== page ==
According to the law, New Zealanders who arrived between 2001 and 2016 and earned more than A$53,000 consistently for more than five years will be permanent residents.
Only New Zealanders who fulfill salary cutoffs and health checkups will be given a green card.
4. New Zealand Filipino Visa Changes To Adversely Affect Farm Industry
The New Zealand government has made changes to its working visa. It might adversely affect the lower-earning groups of the country.
The farming industry will be most affected by the new rules. Roberto Bolanos is a Filipino native who is a farming tycoon in New Zealand. He has over 10 years of experience.
According to the Philippines’ new work visa laws, those earning below $41,500 a year will need to leave New Zealand after three years.
They will have to stay there for a year before returning to New Zealand on a new work visa. This new rule will affect the immigrants and create a gap in the farm industry.
Bolanos said that if people have to leave, it will put the farm industry at a loss. He said people working on shared milkers practically run the farm for them.
They are only labelled as herd managers or middle management. He feels that a farm worker’s contribution is a lot more than what the job title depicts.
5. Benefits to Farm Workers
Working on a farm isn’t a job where you often get salary raises. However, these workers do get a lot of benefits.
Some of the benefits are performance bonuses, meat, and milk at concessional prices, and houses. Not all farmworkers earn less, but those who do often have these benefits to cover their necessities.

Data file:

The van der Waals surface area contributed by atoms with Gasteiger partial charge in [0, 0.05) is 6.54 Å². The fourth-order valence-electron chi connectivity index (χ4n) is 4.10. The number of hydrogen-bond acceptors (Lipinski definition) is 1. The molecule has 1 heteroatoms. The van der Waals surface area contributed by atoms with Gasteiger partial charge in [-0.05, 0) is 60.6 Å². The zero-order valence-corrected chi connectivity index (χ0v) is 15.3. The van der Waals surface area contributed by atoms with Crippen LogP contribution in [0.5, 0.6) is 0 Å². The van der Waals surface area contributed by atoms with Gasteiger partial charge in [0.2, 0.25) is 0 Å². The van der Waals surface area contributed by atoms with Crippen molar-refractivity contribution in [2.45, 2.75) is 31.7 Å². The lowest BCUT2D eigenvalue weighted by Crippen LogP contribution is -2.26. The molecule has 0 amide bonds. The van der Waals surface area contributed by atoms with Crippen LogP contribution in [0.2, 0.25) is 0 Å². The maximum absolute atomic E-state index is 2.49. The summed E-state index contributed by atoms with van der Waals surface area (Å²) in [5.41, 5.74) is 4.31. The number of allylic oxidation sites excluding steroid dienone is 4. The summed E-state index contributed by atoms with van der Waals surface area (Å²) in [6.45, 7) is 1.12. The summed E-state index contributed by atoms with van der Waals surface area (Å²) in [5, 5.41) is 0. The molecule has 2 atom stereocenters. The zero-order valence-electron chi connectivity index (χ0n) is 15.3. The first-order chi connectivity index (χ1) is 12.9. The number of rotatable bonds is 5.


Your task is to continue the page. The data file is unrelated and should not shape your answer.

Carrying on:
The dairy industry needs to identify every job differently. Until now, the jobs are divided into low and high-skill jobs. Even though the New Zealand government only has highly skilled people in action, the movie is wrong.
There are around 50 million Filipino workers in New Zealand, and they are an essential part of the dairy industry.
New Zealand has a very less population, and by sending immigrants back, it will suffer greatly.
6. New Zealand Reports Reduced Number Of Overstayers
The Immigration Department of New Zealand has reported a stark decrease in overstaying foreigners compared to the situation ten years ago.
The department credits its strict border security and streamlined processes that track foreign visitors’ activities.
The agency compared numbers from the past and the present, around 20,000 and 10,894, respectively. This decrease is almost about half in number.
Multiple factors are influencing this situation. According to Professor Spoonley, immigrants from Samoa and Tonga constituted about three-quarters of the overstayers. He also said increased checking was not the only factor responsible for this drop.
The end of the global financial crisis played an important role in these circumstances. It spurred the demand for labour, which employers and immigrants were happy to capitalize on.
Many of the overstayers found jobs instead of staying on as undocumented people. This is in part due to the initiatives taken by the New Zealand government. For example, the Recognized Employer Scheme allowed Tongans to find legitimate employment.
However, the efforts of the Border Control agency can not be ignored. They played a key role in keeping an eye on all the visitors arriving in New Zealand. This is an incredible feat, considering the net visitor count is approximately six million, of which 2.7 million visitors are overseas.
They also succeeded in weeding out and rejecting people visiting New Zealand pretending to be tourists. Other visitors failed to show good character and clean criminal records or were deported from other countries. Had they been allowed, they would have been unlawful residents and a burden to deport. Consequently, a lot of tax-payer money was saved.
All in all, decisive action from the New Zealand Immigration and Border Control departments is working as intended and keeping things under control.